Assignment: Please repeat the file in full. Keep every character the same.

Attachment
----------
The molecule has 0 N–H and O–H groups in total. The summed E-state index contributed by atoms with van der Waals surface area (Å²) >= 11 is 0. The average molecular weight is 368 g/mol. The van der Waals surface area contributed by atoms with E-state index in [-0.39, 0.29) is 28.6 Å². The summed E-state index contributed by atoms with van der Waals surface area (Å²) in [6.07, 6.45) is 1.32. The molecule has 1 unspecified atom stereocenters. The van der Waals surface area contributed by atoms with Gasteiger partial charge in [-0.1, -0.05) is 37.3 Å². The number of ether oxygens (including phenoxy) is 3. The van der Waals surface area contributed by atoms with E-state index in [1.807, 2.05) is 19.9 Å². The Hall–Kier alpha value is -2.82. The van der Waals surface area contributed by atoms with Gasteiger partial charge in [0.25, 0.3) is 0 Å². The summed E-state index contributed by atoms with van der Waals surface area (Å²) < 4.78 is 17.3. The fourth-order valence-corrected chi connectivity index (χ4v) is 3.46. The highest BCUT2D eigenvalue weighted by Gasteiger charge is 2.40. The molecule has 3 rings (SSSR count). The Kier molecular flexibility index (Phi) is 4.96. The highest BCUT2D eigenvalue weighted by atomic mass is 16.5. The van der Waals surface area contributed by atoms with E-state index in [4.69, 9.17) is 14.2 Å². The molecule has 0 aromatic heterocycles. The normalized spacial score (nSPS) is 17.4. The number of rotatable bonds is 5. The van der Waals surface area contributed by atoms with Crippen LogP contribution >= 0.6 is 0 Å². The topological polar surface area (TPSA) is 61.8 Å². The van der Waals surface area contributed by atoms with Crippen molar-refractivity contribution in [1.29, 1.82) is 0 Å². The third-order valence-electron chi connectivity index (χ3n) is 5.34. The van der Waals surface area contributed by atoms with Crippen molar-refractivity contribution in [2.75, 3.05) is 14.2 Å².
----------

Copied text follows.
The molecule has 0 N–H and O–H groups in total. The summed E-state index contributed by atoms with van der Waals surface area (Å²) >= 11 is 0. The average molecular weight is 368 g/mol. The van der Waals surface area contributed by atoms with E-state index in [-0.39, 0.29) is 28.6 Å². The summed E-state index contributed by atoms with van der Waals surface area (Å²) in [6.07, 6.45) is 1.32. The molecule has 1 unspecified atom stereocenters. The van der Waals surface area contributed by atoms with Gasteiger partial charge in [-0.1, -0.05) is 37.3 Å². The number of ether oxygens (including phenoxy) is 3. The van der Waals surface area contributed by atoms with E-state index in [1.807, 2.05) is 19.9 Å². The Hall–Kier alpha value is -2.82. The van der Waals surface area contributed by atoms with Gasteiger partial charge in [0.25, 0.3) is 0 Å². The summed E-state index contributed by atoms with van der Waals surface area (Å²) < 4.78 is 17.3. The fourth-order valence-corrected chi connectivity index (χ4v) is 3.46. The highest BCUT2D eigenvalue weighted by Gasteiger charge is 2.40. The molecule has 3 rings (SSSR count). The Kier molecular flexibility index (Phi) is 4.96. The highest BCUT2D eigenvalue weighted by atomic mass is 16.5. The van der Waals surface area contributed by atoms with E-state index in [4.69, 9.17) is 14.2 Å². The molecule has 0 aromatic heterocycles. The normalized spacial score (nSPS) is 17.4. The number of rotatable bonds is 5. The van der Waals surface area contributed by atoms with Crippen LogP contribution >= 0.6 is 0 Å². The topological polar surface area (TPSA) is 61.8 Å². The van der Waals surface area contributed by atoms with Crippen molar-refractivity contribution in [1.29, 1.82) is 0 Å². The third-order valence-electron chi connectivity index (χ3n) is 5.34. The van der Waals surface area contributed by atoms with Crippen molar-refractivity contribution in [2.75, 3.05) is 14.2 Å².